Next came the presentation by the senior students of Horizon Lanka Academy. They described the audience Horizon Lanka’s ICT plan.

    Mr. Ranjith Pushpakumara, the Headmaster of Horizon Lanka Academy, came forward to give a very informative presentation on how he managed to achieve these tremendous academic results, working in the Horizon Lanka Academy in Mahavilachchiya only on Saturdays and during school vacations as he is a teacher at a government school. He pointed out that he has allowed a lot of freedom for his young learners in the planning of his curriculum and his syllabi – especially the ICT syllabus – is more practical and activity oriented. He said he always strives to motivate the learners to self-learn using the hi-tech equipment available at the Horizon Lanka Academy. He went on to explain the importance of using this computer and multimedia equipment in a classroom environment where you teach a second language. He said that the assistance he got from foreign volunteers in teaching English at HL Academy was invaluable. He explained the importance of activity based teaching methods using sports, western music, and outdoor activities. These activities help to give the learners a sound English education and to motivate them towards active participation in the learning process. The group outdoor activities like Shramadana Campaigns help to inculcate positive attitudes in them. Then he talked about the present barriers that block his progress like the shortage of funds for the teachers’ salaries and the lack of trained teachers for ICT and coaches for sports.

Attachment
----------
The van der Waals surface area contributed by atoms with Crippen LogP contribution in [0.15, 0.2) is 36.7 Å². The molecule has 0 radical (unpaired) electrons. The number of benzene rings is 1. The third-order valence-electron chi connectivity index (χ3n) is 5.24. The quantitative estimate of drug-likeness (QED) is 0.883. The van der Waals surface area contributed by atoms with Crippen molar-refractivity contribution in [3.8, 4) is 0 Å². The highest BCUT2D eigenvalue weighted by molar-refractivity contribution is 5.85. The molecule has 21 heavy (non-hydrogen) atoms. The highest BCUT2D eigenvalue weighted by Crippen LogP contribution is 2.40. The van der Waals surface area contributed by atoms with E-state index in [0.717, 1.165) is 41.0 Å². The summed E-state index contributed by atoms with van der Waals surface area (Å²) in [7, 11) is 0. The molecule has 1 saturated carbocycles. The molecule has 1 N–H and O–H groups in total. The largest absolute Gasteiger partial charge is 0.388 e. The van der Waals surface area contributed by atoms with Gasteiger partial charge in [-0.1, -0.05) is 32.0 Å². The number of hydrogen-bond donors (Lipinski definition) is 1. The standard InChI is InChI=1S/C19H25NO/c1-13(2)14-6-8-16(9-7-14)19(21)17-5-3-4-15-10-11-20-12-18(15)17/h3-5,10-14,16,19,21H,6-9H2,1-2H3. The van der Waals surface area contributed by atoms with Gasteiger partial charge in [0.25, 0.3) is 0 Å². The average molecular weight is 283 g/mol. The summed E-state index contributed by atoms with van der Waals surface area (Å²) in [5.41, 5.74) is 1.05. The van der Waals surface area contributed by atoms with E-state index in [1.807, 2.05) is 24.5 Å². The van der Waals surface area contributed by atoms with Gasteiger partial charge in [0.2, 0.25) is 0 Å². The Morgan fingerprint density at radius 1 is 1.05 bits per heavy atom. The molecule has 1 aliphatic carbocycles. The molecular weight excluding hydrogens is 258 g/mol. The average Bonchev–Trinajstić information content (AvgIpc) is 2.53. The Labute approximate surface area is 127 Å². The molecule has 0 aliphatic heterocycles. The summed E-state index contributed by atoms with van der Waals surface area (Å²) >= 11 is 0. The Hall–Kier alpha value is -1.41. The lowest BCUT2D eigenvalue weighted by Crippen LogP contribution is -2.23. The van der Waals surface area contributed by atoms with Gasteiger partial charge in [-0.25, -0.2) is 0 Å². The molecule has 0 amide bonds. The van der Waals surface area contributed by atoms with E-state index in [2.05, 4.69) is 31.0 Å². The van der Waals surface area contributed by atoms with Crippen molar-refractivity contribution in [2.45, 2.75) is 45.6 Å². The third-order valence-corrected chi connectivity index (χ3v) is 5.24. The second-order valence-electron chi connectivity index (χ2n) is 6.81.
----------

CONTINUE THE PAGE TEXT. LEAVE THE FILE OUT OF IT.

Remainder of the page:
While the presentations were going on the villagers brought fresh young coconuts, which the visitors enjoyed drinking straight out of the nut. This is symbolic of the way Horizon Lanka Foundation has been operating since its inception. Embracing new technologies and making use of them to develop the village but keeping the traditional cultural values intact.

    The final presentation was done by Mr S. K. Nandana, the Principal of Thakshila Public School on how much the public schools in the area have achieved despite all odds. He convinced the audience that a lot can be achieved by utilizing what is available rather than waiting for manna from heaven. One can see this if one visits the school he has developed with the minimum resources he had. This was the same school where Mr Wanninayaka had his primary and secondary education. As a goodwill gesture, Horizon Lanka Foundation donated a totally free 24/7 internet connection to this school and another free mesh internet connection to Saliyamala Public School where Mr Wanninayaka did his first teaching job.

    After the presentations the visitors were invited to a sumptuous lunch comprising of red and white rice, curries of fresh vegetables straight from the village gardens and fresh water fish from the Mahavilachchiya reservoir followed by a dessert of fresh fruit. They enjoyed and admired the hospitality for which our villagers are world famous.

    The visitors were next taken to see the banana plantation using the new drip irrigation system. This banana plantation is a result of the hard labor of Mr. Shantha, a Home Guard attached to the Mahavilachchiya police post. He has worked in his spare time developing this piece of land owned by Mr. Harin de S Wijerathne, a long time donor of Horizon who has sacrificed a great deal of his time and money to assist Horizon Lanka Foundation to realize its dreams. Mr Harin’s idea is that to show the villagers the proper way of cultivating with the right technology and timely planning so that the other farmers in the village can learn from the pilot and become successful farmers. Mr. Hewage surprised all of us by showing his knowledge and interest in agricultural matters when he instructed as to how the weeding etc. should be done. He also promised to look into opportunities how Shantha, the farmer can be given further training with the Agricultural institutes in Bibile where a hybrid type of oranges and other fruits are grown.